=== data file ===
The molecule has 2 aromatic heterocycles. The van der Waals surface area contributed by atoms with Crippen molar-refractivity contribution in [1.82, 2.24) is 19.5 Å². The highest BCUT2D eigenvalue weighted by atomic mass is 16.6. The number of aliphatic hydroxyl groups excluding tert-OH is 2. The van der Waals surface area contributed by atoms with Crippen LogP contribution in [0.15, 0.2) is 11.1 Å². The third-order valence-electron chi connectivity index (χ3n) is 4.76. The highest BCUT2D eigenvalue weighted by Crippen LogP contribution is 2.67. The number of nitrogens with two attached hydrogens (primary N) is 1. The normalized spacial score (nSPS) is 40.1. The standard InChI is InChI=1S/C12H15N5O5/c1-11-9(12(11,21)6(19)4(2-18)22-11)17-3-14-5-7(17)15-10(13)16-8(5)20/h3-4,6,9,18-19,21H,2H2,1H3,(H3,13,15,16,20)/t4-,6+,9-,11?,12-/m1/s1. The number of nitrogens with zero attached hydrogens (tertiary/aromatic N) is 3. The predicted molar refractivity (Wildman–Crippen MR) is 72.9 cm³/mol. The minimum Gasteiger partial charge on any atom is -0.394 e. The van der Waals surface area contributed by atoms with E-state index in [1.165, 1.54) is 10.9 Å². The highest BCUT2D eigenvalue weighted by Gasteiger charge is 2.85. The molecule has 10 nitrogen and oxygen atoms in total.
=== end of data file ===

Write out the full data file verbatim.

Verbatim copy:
The molecule has 2 aromatic heterocycles. The van der Waals surface area contributed by atoms with Crippen molar-refractivity contribution in [1.82, 2.24) is 19.5 Å². The highest BCUT2D eigenvalue weighted by atomic mass is 16.6. The number of aliphatic hydroxyl groups excluding tert-OH is 2. The van der Waals surface area contributed by atoms with Crippen LogP contribution in [0.15, 0.2) is 11.1 Å². The third-order valence-electron chi connectivity index (χ3n) is 4.76. The highest BCUT2D eigenvalue weighted by Crippen LogP contribution is 2.67. The number of nitrogens with two attached hydrogens (primary N) is 1. The normalized spacial score (nSPS) is 40.1. The standard InChI is InChI=1S/C12H15N5O5/c1-11-9(12(11,21)6(19)4(2-18)22-11)17-3-14-5-7(17)15-10(13)16-8(5)20/h3-4,6,9,18-19,21H,2H2,1H3,(H3,13,15,16,20)/t4-,6+,9-,11?,12-/m1/s1. The number of nitrogens with zero attached hydrogens (tertiary/aromatic N) is 3. The predicted molar refractivity (Wildman–Crippen MR) is 72.9 cm³/mol. The minimum Gasteiger partial charge on any atom is -0.394 e. The van der Waals surface area contributed by atoms with E-state index in [1.165, 1.54) is 10.9 Å². The highest BCUT2D eigenvalue weighted by Gasteiger charge is 2.85. The molecule has 10 nitrogen and oxygen atoms in total.